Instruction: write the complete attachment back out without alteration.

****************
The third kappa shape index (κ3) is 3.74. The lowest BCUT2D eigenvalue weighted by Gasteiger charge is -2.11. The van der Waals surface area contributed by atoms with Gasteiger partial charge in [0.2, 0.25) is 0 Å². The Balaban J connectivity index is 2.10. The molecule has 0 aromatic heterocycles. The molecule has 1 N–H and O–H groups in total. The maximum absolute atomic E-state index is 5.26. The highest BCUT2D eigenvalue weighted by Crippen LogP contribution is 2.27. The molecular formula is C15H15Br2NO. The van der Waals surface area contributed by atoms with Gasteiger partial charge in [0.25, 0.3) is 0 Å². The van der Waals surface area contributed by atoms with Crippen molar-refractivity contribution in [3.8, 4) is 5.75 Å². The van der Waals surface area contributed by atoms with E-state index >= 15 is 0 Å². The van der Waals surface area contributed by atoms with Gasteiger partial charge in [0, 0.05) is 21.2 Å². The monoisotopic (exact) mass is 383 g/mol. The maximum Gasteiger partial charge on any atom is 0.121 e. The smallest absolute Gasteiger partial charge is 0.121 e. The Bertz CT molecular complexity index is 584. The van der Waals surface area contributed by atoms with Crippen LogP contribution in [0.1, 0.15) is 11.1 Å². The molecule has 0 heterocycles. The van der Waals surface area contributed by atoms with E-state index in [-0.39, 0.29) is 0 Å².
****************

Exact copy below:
The third kappa shape index (κ3) is 3.74. The lowest BCUT2D eigenvalue weighted by Gasteiger charge is -2.11. The van der Waals surface area contributed by atoms with Gasteiger partial charge in [0.2, 0.25) is 0 Å². The Balaban J connectivity index is 2.10. The molecule has 0 aromatic heterocycles. The molecule has 1 N–H and O–H groups in total. The maximum absolute atomic E-state index is 5.26. The highest BCUT2D eigenvalue weighted by Crippen LogP contribution is 2.27. The molecular formula is C15H15Br2NO. The van der Waals surface area contributed by atoms with Gasteiger partial charge in [0.25, 0.3) is 0 Å². The van der Waals surface area contributed by atoms with Crippen molar-refractivity contribution in [3.8, 4) is 5.75 Å². The van der Waals surface area contributed by atoms with E-state index >= 15 is 0 Å². The van der Waals surface area contributed by atoms with Gasteiger partial charge in [0, 0.05) is 21.2 Å². The monoisotopic (exact) mass is 383 g/mol. The maximum Gasteiger partial charge on any atom is 0.121 e. The smallest absolute Gasteiger partial charge is 0.121 e. The Bertz CT molecular complexity index is 584. The van der Waals surface area contributed by atoms with Crippen LogP contribution in [0.1, 0.15) is 11.1 Å². The molecule has 0 heterocycles. The van der Waals surface area contributed by atoms with E-state index in [-0.39, 0.29) is 0 Å².